Cricket great Jaques Kallis admits: ‘I’m embarrassed to call my self South African’

South Africa’s sports minister announced Monday he would veto any bid by the cricket, rugby, netball and athletics bodies to host multinational events as they had missed racial 'transformation targets'.

Jacques Kallis of KKR playing a shot in the IPL match between Royal Challengers Bangalore vs Kolkata Knight Riders at Sharjah Cricket Stadium in Sharjah on April 24, 2014. Pawan Singh / The National
Powered by automated translation

NEW DELHI // Cricketing great Jacques Kallis has said he is “embarrassed” to be South African after the government banned four sports federations from bidding for international tournaments for failing to pick enough black players.

South Africa’s sports minister announced Monday he would veto any bid by the cricket, rugby, netball and athletics bodies to host multinational events as they had missed racial “transformation targets” designed to redress apartheid-era inequalities.

Read more:

• IPL Weeek 3 in review: Kohli's brilliance and the magic of Hyderabad

Day-night Tests receive support from most nations but South Africa remain unconvinced

While more than 90 per cent of South Africans are black, they remain in a minority in the starting line-up for many national teams, most notably rugby and cricket, more than two decades after the end of whites-only rule.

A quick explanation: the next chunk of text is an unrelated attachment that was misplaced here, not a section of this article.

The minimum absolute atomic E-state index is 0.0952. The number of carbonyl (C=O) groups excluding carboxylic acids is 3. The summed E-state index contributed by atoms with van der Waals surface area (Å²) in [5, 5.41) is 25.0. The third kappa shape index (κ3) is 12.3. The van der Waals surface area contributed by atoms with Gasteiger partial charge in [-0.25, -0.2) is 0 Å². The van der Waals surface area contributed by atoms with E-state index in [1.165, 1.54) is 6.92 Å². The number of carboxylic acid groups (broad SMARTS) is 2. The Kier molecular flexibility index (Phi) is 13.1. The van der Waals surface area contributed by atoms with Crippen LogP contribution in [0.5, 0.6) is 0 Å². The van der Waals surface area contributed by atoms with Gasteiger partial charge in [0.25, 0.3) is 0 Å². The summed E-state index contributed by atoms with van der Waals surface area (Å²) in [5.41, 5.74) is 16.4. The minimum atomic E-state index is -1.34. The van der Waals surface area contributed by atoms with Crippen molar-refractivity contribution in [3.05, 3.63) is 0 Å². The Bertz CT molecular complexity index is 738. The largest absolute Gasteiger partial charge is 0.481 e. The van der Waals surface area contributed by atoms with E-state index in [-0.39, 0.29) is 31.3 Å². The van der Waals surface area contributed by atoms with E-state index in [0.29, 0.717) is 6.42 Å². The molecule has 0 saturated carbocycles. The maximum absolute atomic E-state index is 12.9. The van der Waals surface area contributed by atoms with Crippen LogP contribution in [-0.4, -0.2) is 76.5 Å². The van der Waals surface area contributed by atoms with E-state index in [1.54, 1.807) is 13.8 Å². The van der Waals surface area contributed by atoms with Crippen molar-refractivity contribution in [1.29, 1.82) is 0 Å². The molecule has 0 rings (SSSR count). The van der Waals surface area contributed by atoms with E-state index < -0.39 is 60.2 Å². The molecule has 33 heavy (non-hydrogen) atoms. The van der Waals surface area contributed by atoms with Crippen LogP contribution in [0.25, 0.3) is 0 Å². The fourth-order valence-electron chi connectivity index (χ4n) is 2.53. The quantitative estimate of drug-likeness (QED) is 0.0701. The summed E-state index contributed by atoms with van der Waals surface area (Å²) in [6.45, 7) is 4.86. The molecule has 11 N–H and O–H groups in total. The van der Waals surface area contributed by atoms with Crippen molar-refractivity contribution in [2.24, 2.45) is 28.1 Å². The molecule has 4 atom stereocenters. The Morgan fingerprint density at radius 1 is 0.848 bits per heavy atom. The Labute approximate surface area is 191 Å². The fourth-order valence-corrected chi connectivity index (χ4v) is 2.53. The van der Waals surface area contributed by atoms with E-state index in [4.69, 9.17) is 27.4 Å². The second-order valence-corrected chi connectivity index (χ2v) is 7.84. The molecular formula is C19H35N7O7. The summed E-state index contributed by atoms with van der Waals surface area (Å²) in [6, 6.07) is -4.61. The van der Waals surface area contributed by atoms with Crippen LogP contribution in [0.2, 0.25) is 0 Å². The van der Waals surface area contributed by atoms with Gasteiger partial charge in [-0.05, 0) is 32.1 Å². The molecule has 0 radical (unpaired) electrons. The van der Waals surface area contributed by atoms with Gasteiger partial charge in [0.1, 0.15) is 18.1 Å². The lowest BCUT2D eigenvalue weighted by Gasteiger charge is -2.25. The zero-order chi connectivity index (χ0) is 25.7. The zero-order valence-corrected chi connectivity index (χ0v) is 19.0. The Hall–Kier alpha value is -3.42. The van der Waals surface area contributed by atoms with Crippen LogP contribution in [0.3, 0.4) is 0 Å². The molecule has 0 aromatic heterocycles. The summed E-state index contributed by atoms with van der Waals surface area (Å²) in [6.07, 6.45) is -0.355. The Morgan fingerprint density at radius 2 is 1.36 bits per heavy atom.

But Kallis, who is himself white, criticised the government for what he regarded as meddling in sport in a Tweet posted while he was coaching in India.

"So sad that i find myself embarrassed to call myself a South African so often these days #no place for politics in sport," said Kallis, who is currently coaching the Kolkata Knight Riders in the Indian Premier League.

The government’s veto, which will be reviewed in a year’s time, should not immediately affect South African cricket as the right to host a major tournament is not currently up for grabs.

However it could sink the rugby federation’s hopes of hosting the 2023 World Cup, with the process due to begin in a few months.

Although the national rugby body and the government have agreed that the Springboks team in the 2019 World Cup should be at least 50 per cent black, only three black players regularly started in the last tournament in 2015.

Cricket South Africa is aiming to field at least seven players of colour in its starting elevens, which would include black Africans, mixed-race and players of Indian descent such as the leading batsman Hashim Amla.

While it has met that target in several one-day matches, it has never had more than five non-white players in a Test team.

Follow us on Twitter @NatSportUAE

Like us on Facebook at facebook.com/TheNationalSport